Heightened sensitivity to cheap, high-calorie food is linked with obesity

April 5, 2012

Obesity is increasing worldwide in adults and children and is currently viewed by many as one of the most serious threats to public health. It is likely that solutions to the obesity pandemic will require changes in public policy and that scientific insight into obesity will be invaluable for guiding those changes. Now, a new review of human brain imaging studies published by Cell Press in the journal Trends in Endocrinology and Metabolism suggests that a major reason for the dramatic increase in obesity may be a heightened sensitivity to heavily advertised and easily accessible high-calorie foods.

" of the human brain allows non-invasive mapping of brain activity in health and disease," explains review author Dr. Alain Dagher from the Montreal Neurological Institute, McGill University. "It is now commonly used to try to understand the neural control of eating in humans, and patterns of thought to underlie obesity have emerged. In particular, there has been great interest in looking at the brain for the source of vulnerability to overeating in a world of cheap, abundant, high-calorie food. As a result of this research, differences between lean and obese individuals are starting to emerge."

In the paper, Dr. Dagher discusses some of the more consistent findings of this research. Neuroimaging studies have led to the identification of a brain network for , uncovered learning and motivational signals that are linked with appetite, and helped to unravel how reward networks are linked with food intake. Studies have shown that brain mechanisms of obesity are very complex and are not just related to abnormalities in food-associated reward signaling. Research suggests that overeating has its origins where a person makes a food choice and that anticipatory signals play a critical role in the vulnerability to obesity. Importantly, obese individuals exhibit greater in response to sweet or fatty food cues, suggesting a key role for signals associated with motivation to eat.

"The emerging imaging literature supports the view that although there is not a single pathway leading to obesity, it is a neurobehavioral problem: a disease that results from a vulnerable brain in an unhealthy environment," explains Dr. Dagher. "The demonstration that humans are sensitive to food cues, such as advertising, especially when these food cues are associated through past experience with high-calorie foods, cannot be ignored. As for tobacco in the 1990s, the neuroscience of appetite will be called upon to inform and justify the public policy decisions that will be needed to address this most significant public health problem."

Explore further: Obesity is associated with altered brain function

More information: Functional brain imaging of appetite, doi:10.1016/j.tem.2012.02.009

Related Stories

Obesity is associated with altered brain function

February 9, 2012
In most western countries the annual increase in the prevalence and the severity of obesity is currently substantial. Although obesity typically results simply from excessive energy intake, it is currently unclear why some ...

Our brains on food: From anorexia to obesity and everything in between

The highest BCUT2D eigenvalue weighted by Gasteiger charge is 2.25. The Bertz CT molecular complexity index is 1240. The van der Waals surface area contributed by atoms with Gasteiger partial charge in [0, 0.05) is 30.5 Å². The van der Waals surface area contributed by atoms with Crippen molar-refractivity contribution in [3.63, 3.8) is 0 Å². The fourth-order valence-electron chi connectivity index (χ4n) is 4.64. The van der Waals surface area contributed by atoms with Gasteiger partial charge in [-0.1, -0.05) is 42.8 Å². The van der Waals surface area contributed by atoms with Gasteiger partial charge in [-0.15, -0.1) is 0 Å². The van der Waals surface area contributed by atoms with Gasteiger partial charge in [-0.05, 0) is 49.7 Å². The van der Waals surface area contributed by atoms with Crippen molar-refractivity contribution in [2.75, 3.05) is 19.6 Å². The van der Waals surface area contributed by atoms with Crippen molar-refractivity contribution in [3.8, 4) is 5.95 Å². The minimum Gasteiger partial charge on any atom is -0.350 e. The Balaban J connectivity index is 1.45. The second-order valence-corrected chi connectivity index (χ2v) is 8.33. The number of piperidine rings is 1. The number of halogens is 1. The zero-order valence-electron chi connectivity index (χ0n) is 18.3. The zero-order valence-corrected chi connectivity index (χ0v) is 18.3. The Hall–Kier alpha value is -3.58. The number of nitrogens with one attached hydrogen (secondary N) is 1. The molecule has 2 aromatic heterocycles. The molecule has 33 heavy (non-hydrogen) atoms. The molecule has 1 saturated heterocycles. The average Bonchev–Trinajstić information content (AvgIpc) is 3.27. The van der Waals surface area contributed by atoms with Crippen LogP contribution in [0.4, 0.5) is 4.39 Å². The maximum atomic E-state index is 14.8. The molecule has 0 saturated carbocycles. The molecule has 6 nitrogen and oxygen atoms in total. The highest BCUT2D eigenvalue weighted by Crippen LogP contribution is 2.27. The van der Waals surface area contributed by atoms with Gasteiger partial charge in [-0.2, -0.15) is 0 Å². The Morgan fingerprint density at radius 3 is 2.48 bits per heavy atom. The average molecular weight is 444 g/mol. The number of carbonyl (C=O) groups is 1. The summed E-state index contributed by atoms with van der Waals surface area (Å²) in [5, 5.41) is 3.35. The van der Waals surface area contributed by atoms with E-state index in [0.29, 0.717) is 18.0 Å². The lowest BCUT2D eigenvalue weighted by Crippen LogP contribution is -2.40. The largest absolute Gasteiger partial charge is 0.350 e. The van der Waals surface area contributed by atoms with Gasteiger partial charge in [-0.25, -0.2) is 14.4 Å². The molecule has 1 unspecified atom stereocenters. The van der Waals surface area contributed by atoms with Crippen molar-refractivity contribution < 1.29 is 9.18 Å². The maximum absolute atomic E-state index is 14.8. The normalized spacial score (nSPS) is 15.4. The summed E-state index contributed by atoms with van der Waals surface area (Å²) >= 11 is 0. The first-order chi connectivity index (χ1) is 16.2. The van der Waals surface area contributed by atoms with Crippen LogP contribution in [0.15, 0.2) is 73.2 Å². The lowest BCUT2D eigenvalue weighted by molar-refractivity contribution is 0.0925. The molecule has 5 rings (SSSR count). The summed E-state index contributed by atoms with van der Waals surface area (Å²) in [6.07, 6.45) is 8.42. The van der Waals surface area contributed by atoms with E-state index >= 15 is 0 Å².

April 3, 2012
The brains of people with anorexia and obesity are wired differently, according to new research. Neuroscientists for the first time have found that how our brains respond to food differs across a spectrum of eating behaviors ...

Recommended for you

Drug found that induces apoptosis in myofibroblasts reducing fibrosis in scleroderma

December 15, 2017
(Medical Xpress)—An international team of researchers has found that the drug navitoclax can induce apoptosis (self-destruction) in myofibroblasts in mice, reducing the spread of fibrosis in scleroderma. In their paper ...

How defeating THOR could bring a hammer down on cancer

December 14, 2017
It turns out Thor, the Norse god of thunder and the Marvel superhero, has special powers when it comes to cancer too.

Researchers track muscle stem cell dynamics in response to injury and aging

December 14, 2017
A new study led by researchers at Sanford Burnham Prebys Medical Discovery Institute (SBP) describes the biology behind why muscle stem cells respond differently to aging or injury. The findings, published in Cell Stem Cell, ...

'Human chronobiome' study informs timing of drug delivery, precision medicine approaches

December 13, 2017
Symptoms and efficacy of medications—and indeed, many aspects of the human body itself—vary by time of day. Physicians tell patients to take their statins at bedtime because the related liver enzymes are more active during ...

Study confirms link between the number of older brothers and increased odds of being homosexual

December 12, 2017
Groundbreaking research led by a team from Brock University has further confirmed that sexual orientation for men is likely determined in the womb.

Potassium is critical to circadian rhythms in human red blood cells

December 12, 2017
An innovative new study from the University of Surrey and Cambridge's MRC Laboratory of Molecular Biology, published in the prestigious journal Nature Communications, has uncovered the secrets of the circadian rhythms in ...

0 comments

Please sign in to add a comment. Registration is free, and takes less than a minute. Read more

Click here to reset your password.
Sign in to get notified via email when new comments are made.